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Learning to look the language

It’s not always easy to grow up with two different cultures, but it is a great privilege. As a child my home was always in London, but my gaze was always elsewhere. It was fixed on somewhere to the south-east where the sea was always blue, the weather was always warm, and the food was on a different planet.

IMG_8166My heart was in Greece from a young age. My year was punctuated by visits at Christmas, Easter, Summer and any other time we could get away. When I was much younger I used to have the myths of the Ancient Greeks as bedtime stories, and I knew all the nursery rhymes off by heart.

My love for Greece only grew stronger as I grew older. Greece was my rock. Whenever things got stressful, I would dream of just turning up at the airport and getting on the next plane to Athens and sitting down by the shore and enjoying the sea breeze. With the arrival of cheap airfares, this dream has finally became a reality.

Yesterday, after spending another day in Budapest battling through some of the most horrendous heat I’ve ever experienced in my life, I finally threw in the towel and booked a last minute flight to Greece. I had barely enough time to process what was going on, as the next morning at 5 am I packed my bags and headed first to Vienna, then to the airport to catch my flight. As I came through security I started to hear more Greek voices and spotted those unmistakeable blue laminated ID cards devoid of any trace of security features and I started to get really excited. To my delight, at the gate the announcements were made not only in German and English, but in Greek too, this time adding “Have a nice trip home!” for those who could understand.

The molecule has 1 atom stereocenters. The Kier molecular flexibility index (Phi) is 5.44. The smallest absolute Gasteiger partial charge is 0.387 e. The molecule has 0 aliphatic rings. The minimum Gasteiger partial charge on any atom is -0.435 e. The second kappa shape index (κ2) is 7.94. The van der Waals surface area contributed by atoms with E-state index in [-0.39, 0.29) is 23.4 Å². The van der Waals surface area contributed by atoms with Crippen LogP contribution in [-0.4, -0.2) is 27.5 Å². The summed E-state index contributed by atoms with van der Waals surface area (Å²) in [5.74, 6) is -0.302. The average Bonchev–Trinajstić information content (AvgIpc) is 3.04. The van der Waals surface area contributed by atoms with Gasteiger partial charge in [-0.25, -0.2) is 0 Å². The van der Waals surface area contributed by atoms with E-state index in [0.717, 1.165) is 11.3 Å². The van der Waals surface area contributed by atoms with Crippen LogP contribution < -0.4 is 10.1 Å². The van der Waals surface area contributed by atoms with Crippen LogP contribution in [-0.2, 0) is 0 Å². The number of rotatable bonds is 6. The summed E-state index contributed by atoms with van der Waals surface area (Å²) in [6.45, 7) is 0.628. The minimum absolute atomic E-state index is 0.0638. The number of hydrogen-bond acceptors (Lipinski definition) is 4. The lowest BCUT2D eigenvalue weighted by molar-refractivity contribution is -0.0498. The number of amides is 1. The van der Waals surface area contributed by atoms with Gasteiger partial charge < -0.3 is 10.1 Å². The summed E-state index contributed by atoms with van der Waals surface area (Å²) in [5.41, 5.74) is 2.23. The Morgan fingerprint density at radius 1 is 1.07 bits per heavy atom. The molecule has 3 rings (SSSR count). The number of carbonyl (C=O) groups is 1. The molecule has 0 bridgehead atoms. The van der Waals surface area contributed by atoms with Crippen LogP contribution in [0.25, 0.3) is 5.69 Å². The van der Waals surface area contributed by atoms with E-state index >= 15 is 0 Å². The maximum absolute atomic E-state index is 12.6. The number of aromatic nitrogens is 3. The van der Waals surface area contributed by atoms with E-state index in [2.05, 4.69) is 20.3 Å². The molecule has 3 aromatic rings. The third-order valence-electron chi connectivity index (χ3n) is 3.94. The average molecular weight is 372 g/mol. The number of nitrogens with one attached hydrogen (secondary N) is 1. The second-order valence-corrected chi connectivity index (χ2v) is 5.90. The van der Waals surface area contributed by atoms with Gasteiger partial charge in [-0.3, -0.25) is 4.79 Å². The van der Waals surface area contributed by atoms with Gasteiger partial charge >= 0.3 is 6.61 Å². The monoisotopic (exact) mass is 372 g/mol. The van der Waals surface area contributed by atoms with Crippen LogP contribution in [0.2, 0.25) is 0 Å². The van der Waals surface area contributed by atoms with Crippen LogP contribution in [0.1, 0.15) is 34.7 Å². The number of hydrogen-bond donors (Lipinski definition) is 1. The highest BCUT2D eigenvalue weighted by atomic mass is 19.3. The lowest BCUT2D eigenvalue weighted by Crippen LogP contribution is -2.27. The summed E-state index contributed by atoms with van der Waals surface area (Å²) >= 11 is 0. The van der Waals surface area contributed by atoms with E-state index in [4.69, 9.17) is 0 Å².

IMG_8144As I took my seat and we took off I was already over the moon. I was so excited to be going back to Greece at such little warning. We climbed and banked left out of Vienna to fly back over Hungary, where I had just hurtled through on the train that morning. As the drinks trolley approached, I started to think about what I was going to have.

The stewardess stopped at the row in front of me and asked the passengers in Greek what they wanted to drink. They were all French tourists and didn’t understand a word she said. They all laughed. “Sorry, I thought you were Greek!” she explained to them. I laughed too. It was funny.

Then she lifted the break on the trolley and wheeled it back to my row. She turned to me first. “What would you like to drink?” she asked me in English. I was horrified. I answered curtly in Greek that a glass of water was fine, which she gave me. She then turned to the passenger next to me and asked: “Θέλετε κάτι να πιείτε;” He was from Peru.

IMG_5116Indignantly I watched her make her way down the cabin to see how she spoke to each passenger. To every passenger that didn’t have jet black hair, dark brown eyes and a tan (a beard also seemed to help) she asked them in Greek, but with anyone who strayed ever so slightly from that description, she switched to English.

I was outraged. She’d just treated me like any other tourist, yet she’d spoken to all of the real tourists around me in Greek, just because they had a tan. It clearly didn’t matter that I speak Greek, have Greek family and was even travelling on a Greek ID card. She just took one look at me and decided that even someone from Peru was more likely to be Greek than me.